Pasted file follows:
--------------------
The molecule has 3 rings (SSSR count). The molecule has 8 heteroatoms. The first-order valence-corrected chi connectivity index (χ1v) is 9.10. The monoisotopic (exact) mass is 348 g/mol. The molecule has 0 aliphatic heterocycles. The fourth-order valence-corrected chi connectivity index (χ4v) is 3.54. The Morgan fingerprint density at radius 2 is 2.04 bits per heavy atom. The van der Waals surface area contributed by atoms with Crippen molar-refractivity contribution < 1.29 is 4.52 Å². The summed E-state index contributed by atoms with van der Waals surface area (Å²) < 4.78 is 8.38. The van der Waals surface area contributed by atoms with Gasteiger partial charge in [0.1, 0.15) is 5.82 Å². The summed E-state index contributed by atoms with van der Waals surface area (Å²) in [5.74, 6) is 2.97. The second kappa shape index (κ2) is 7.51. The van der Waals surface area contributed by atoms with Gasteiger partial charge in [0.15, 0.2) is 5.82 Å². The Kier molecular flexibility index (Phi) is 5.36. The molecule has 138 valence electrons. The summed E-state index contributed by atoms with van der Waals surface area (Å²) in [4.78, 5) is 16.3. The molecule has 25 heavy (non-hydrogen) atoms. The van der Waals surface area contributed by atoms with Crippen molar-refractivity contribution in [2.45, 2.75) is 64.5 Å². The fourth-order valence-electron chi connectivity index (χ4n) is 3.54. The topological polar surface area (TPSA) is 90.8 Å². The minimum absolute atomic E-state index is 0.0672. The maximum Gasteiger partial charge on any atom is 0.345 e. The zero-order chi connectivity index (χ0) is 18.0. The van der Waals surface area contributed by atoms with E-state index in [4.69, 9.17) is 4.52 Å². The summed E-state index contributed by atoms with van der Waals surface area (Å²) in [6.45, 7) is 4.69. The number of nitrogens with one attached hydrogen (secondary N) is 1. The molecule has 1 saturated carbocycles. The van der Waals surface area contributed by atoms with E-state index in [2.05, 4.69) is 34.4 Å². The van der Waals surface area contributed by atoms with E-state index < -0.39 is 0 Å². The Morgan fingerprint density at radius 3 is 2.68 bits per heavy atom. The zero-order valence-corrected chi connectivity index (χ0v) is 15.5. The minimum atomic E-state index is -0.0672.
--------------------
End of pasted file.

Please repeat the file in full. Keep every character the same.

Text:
The molecule has 3 rings (SSSR count). The molecule has 8 heteroatoms. The first-order valence-corrected chi connectivity index (χ1v) is 9.10. The monoisotopic (exact) mass is 348 g/mol. The molecule has 0 aliphatic heterocycles. The fourth-order valence-corrected chi connectivity index (χ4v) is 3.54. The Morgan fingerprint density at radius 2 is 2.04 bits per heavy atom. The van der Waals surface area contributed by atoms with Crippen molar-refractivity contribution < 1.29 is 4.52 Å². The summed E-state index contributed by atoms with van der Waals surface area (Å²) < 4.78 is 8.38. The van der Waals surface area contributed by atoms with Gasteiger partial charge in [0.1, 0.15) is 5.82 Å². The summed E-state index contributed by atoms with van der Waals surface area (Å²) in [5.74, 6) is 2.97. The second kappa shape index (κ2) is 7.51. The van der Waals surface area contributed by atoms with Gasteiger partial charge in [0.15, 0.2) is 5.82 Å². The Kier molecular flexibility index (Phi) is 5.36. The molecule has 138 valence electrons. The summed E-state index contributed by atoms with van der Waals surface area (Å²) in [4.78, 5) is 16.3. The molecule has 25 heavy (non-hydrogen) atoms. The van der Waals surface area contributed by atoms with Crippen molar-refractivity contribution in [2.45, 2.75) is 64.5 Å². The fourth-order valence-electron chi connectivity index (χ4n) is 3.54. The topological polar surface area (TPSA) is 90.8 Å². The minimum absolute atomic E-state index is 0.0672. The maximum Gasteiger partial charge on any atom is 0.345 e. The zero-order chi connectivity index (χ0) is 18.0. The van der Waals surface area contributed by atoms with E-state index in [4.69, 9.17) is 4.52 Å². The summed E-state index contributed by atoms with van der Waals surface area (Å²) in [6.45, 7) is 4.69. The number of nitrogens with one attached hydrogen (secondary N) is 1. The molecule has 1 saturated carbocycles. The van der Waals surface area contributed by atoms with E-state index in [2.05, 4.69) is 34.4 Å². The van der Waals surface area contributed by atoms with E-state index < -0.39 is 0 Å². The Morgan fingerprint density at radius 3 is 2.68 bits per heavy atom. The zero-order valence-corrected chi connectivity index (χ0v) is 15.5. The minimum atomic E-state index is -0.0672.